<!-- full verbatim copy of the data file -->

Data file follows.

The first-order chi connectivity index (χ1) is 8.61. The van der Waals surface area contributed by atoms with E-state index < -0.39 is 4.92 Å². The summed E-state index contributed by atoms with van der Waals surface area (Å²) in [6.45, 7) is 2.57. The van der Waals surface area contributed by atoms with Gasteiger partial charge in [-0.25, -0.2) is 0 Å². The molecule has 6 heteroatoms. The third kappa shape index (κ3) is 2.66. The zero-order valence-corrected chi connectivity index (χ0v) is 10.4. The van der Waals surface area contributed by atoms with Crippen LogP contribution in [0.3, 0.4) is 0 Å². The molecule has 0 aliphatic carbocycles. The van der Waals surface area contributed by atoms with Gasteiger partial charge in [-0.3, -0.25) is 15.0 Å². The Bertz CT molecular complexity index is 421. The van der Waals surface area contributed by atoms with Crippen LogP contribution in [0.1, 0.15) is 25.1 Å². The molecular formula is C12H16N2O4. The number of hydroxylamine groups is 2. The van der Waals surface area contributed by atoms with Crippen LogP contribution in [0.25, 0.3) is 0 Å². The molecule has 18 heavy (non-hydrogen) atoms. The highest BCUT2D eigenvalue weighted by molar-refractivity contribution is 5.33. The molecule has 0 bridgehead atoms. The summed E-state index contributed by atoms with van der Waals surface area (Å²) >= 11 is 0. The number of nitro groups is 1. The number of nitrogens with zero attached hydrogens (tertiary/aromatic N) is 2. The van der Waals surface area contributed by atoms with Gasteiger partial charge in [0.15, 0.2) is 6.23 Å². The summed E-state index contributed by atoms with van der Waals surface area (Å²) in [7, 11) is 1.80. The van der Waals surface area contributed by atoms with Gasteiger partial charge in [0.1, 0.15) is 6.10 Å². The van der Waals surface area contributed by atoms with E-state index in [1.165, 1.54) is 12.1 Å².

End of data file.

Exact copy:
The first-order chi connectivity index (χ1) is 8.61. The van der Waals surface area contributed by atoms with E-state index < -0.39 is 4.92 Å². The summed E-state index contributed by atoms with van der Waals surface area (Å²) in [6.45, 7) is 2.57. The van der Waals surface area contributed by atoms with Gasteiger partial charge in [-0.25, -0.2) is 0 Å². The molecule has 6 heteroatoms. The third kappa shape index (κ3) is 2.66. The zero-order valence-corrected chi connectivity index (χ0v) is 10.4. The van der Waals surface area contributed by atoms with Crippen LogP contribution in [0.3, 0.4) is 0 Å². The molecule has 0 aliphatic carbocycles. The van der Waals surface area contributed by atoms with Gasteiger partial charge in [-0.3, -0.25) is 15.0 Å². The Bertz CT molecular complexity index is 421. The van der Waals surface area contributed by atoms with Crippen LogP contribution in [0.1, 0.15) is 25.1 Å². The molecular formula is C12H16N2O4. The number of hydroxylamine groups is 2. The van der Waals surface area contributed by atoms with Crippen LogP contribution in [0.25, 0.3) is 0 Å². The molecule has 18 heavy (non-hydrogen) atoms. The highest BCUT2D eigenvalue weighted by molar-refractivity contribution is 5.33. The molecule has 0 bridgehead atoms. The summed E-state index contributed by atoms with van der Waals surface area (Å²) >= 11 is 0. The number of nitro groups is 1. The number of nitrogens with zero attached hydrogens (tertiary/aromatic N) is 2. The van der Waals surface area contributed by atoms with Gasteiger partial charge in [0.15, 0.2) is 6.23 Å². The summed E-state index contributed by atoms with van der Waals surface area (Å²) in [7, 11) is 1.80. The van der Waals surface area contributed by atoms with Gasteiger partial charge in [0.1, 0.15) is 6.10 Å². The van der Waals surface area contributed by atoms with E-state index in [1.165, 1.54) is 12.1 Å².